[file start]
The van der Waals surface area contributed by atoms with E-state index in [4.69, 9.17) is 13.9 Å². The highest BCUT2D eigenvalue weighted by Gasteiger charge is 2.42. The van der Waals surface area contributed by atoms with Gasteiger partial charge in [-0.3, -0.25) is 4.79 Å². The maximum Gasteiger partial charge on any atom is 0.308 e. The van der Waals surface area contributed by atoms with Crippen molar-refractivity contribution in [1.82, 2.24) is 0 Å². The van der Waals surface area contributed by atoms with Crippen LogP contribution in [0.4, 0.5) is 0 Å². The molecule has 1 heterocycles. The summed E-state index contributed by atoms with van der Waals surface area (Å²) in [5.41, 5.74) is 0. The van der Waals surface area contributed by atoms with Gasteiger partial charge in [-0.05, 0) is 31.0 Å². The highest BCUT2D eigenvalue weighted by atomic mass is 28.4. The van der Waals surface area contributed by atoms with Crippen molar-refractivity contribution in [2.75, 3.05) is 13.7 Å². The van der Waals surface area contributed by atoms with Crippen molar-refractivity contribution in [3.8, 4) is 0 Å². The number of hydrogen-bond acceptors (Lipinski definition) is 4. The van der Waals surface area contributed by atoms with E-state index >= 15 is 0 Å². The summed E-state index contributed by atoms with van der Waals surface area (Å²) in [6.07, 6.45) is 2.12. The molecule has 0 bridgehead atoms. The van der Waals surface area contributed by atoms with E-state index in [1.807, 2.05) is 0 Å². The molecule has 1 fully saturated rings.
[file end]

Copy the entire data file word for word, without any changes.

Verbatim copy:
The van der Waals surface area contributed by atoms with E-state index in [4.69, 9.17) is 13.9 Å². The highest BCUT2D eigenvalue weighted by Gasteiger charge is 2.42. The van der Waals surface area contributed by atoms with Gasteiger partial charge in [-0.3, -0.25) is 4.79 Å². The maximum Gasteiger partial charge on any atom is 0.308 e. The van der Waals surface area contributed by atoms with Crippen molar-refractivity contribution in [1.82, 2.24) is 0 Å². The van der Waals surface area contributed by atoms with Crippen LogP contribution in [0.4, 0.5) is 0 Å². The molecule has 1 heterocycles. The summed E-state index contributed by atoms with van der Waals surface area (Å²) in [5.41, 5.74) is 0. The van der Waals surface area contributed by atoms with Gasteiger partial charge in [-0.05, 0) is 31.0 Å². The highest BCUT2D eigenvalue weighted by atomic mass is 28.4. The van der Waals surface area contributed by atoms with Crippen molar-refractivity contribution in [2.75, 3.05) is 13.7 Å². The van der Waals surface area contributed by atoms with Crippen molar-refractivity contribution in [3.8, 4) is 0 Å². The number of hydrogen-bond acceptors (Lipinski definition) is 4. The van der Waals surface area contributed by atoms with E-state index >= 15 is 0 Å². The summed E-state index contributed by atoms with van der Waals surface area (Å²) in [6.07, 6.45) is 2.12. The molecule has 0 bridgehead atoms. The van der Waals surface area contributed by atoms with E-state index in [1.807, 2.05) is 0 Å². The molecule has 1 fully saturated rings.